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B Y M A U R E E N P I L K I N G T O N STUCK IN AN ELEVATOR AT THE WALDORF WITH SIXTEEN REPUBLICANS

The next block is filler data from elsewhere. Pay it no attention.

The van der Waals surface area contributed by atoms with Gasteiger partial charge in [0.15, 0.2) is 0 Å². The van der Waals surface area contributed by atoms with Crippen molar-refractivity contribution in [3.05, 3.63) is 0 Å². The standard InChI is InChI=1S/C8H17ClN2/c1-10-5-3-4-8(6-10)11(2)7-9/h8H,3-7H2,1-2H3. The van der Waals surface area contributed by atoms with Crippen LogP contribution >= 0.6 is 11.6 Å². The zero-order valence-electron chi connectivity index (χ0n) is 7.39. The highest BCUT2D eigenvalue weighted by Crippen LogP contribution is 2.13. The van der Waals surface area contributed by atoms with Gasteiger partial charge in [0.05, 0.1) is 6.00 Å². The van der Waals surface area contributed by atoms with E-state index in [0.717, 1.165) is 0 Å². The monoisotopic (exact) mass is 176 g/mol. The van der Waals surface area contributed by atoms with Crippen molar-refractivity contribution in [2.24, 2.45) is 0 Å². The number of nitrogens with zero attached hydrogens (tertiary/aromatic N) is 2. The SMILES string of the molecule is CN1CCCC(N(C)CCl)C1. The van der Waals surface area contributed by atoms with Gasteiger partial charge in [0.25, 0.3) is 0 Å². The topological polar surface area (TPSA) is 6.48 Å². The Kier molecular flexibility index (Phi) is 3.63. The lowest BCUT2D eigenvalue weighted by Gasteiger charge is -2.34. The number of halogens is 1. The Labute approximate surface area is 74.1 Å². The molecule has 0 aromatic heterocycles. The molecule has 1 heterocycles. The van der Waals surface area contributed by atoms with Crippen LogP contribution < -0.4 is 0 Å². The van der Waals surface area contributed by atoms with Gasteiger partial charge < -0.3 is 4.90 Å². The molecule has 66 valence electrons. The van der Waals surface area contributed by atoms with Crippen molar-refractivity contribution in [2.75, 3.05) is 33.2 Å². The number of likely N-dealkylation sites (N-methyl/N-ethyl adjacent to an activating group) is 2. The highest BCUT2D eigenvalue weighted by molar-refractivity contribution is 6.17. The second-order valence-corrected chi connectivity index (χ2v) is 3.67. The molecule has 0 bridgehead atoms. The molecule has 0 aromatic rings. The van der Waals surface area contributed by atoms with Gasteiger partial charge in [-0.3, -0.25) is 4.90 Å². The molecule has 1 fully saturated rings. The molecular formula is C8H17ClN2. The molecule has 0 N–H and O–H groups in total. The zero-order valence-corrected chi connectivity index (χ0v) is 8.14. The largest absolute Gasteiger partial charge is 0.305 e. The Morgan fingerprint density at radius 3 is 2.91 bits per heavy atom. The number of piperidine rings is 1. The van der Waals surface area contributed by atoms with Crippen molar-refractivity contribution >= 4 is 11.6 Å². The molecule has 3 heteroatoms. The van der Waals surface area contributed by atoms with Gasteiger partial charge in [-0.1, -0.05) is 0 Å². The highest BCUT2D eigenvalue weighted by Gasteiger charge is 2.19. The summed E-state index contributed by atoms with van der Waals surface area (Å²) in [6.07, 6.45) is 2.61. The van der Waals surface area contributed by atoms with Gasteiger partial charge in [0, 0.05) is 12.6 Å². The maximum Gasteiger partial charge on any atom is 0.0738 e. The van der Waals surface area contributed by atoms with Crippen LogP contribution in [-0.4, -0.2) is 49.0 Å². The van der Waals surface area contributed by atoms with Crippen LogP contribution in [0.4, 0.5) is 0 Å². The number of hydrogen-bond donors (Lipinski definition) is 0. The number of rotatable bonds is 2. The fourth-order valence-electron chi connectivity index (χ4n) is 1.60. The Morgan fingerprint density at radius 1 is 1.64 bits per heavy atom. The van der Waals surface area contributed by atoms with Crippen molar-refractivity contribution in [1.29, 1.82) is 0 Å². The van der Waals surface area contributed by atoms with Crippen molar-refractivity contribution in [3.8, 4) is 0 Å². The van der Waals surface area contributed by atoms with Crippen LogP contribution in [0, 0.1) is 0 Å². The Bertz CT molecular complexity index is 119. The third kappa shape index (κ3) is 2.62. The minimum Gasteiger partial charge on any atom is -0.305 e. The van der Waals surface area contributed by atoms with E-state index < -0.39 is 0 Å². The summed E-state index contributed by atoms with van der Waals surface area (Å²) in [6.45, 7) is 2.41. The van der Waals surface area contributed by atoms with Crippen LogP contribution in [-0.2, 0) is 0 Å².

IT IS STRANGE to have my husband to my left since we rarely sit next to each other at these things and now I’m leaning over him talking to the woman on his left who, I learn, is a chef from Greenwich. Or did she say deaf? I am now certain that is what she said because she is continually smiling and thin. I talk right through journalist Judith Miller intro- ducing General Petraeus up on the stage as if I’m the one that can’t hear and surmise that the chef must be bottom heavy. The beurre has to be some- where. Miller is firing questions at the four-star general. I quickly realize the chef is not deaf but we put our thumbs up anyway in sign that translates to we are the only Democrats at the table and perhaps in the whole room. There is a small pile of white cards with mini pencils next to our table’s centerpiece for ques- tions any one of us might have for General Petraeus. But it seems to me Miller has brought her own set of questions, and I wonder how she has time to choose one of ours. Where is Holly Petraeus? I scan the tables and stop at a man in a white suit. He styles his hair in what my father would

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